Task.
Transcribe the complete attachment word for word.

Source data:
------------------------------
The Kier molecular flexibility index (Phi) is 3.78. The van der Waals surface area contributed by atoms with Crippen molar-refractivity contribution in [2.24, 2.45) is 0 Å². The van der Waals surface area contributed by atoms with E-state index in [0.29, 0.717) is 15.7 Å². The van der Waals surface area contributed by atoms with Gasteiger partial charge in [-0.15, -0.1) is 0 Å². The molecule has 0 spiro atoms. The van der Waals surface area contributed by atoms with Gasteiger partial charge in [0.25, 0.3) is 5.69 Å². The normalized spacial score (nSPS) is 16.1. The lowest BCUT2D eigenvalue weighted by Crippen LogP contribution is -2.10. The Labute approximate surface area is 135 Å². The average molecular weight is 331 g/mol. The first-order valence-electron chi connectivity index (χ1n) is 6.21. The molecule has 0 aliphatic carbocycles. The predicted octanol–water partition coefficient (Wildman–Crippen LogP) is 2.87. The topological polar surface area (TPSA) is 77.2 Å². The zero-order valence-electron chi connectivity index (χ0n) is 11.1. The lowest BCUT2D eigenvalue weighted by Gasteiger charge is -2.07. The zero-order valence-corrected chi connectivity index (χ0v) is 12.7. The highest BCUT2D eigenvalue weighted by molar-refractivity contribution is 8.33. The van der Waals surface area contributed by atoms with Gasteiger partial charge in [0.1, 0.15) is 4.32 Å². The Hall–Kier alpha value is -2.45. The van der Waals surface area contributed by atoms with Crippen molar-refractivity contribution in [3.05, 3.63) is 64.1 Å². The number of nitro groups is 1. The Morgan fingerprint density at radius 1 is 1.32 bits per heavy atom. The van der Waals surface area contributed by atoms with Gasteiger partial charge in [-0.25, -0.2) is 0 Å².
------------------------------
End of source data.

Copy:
The Kier molecular flexibility index (Phi) is 3.78. The van der Waals surface area contributed by atoms with Crippen molar-refractivity contribution in [2.24, 2.45) is 0 Å². The van der Waals surface area contributed by atoms with E-state index in [0.29, 0.717) is 15.7 Å². The van der Waals surface area contributed by atoms with Gasteiger partial charge in [-0.15, -0.1) is 0 Å². The molecule has 0 spiro atoms. The van der Waals surface area contributed by atoms with Gasteiger partial charge in [0.25, 0.3) is 5.69 Å². The normalized spacial score (nSPS) is 16.1. The lowest BCUT2D eigenvalue weighted by Crippen LogP contribution is -2.10. The Labute approximate surface area is 135 Å². The average molecular weight is 331 g/mol. The first-order valence-electron chi connectivity index (χ1n) is 6.21. The molecule has 0 aliphatic carbocycles. The predicted octanol–water partition coefficient (Wildman–Crippen LogP) is 2.87. The topological polar surface area (TPSA) is 77.2 Å². The zero-order valence-electron chi connectivity index (χ0n) is 11.1. The lowest BCUT2D eigenvalue weighted by Gasteiger charge is -2.07. The zero-order valence-corrected chi connectivity index (χ0v) is 12.7. The highest BCUT2D eigenvalue weighted by molar-refractivity contribution is 8.33. The van der Waals surface area contributed by atoms with Gasteiger partial charge in [0.1, 0.15) is 4.32 Å². The Hall–Kier alpha value is -2.45. The van der Waals surface area contributed by atoms with Crippen molar-refractivity contribution in [3.05, 3.63) is 64.1 Å². The number of nitro groups is 1. The Morgan fingerprint density at radius 1 is 1.32 bits per heavy atom. The van der Waals surface area contributed by atoms with Gasteiger partial charge in [-0.25, -0.2) is 0 Å².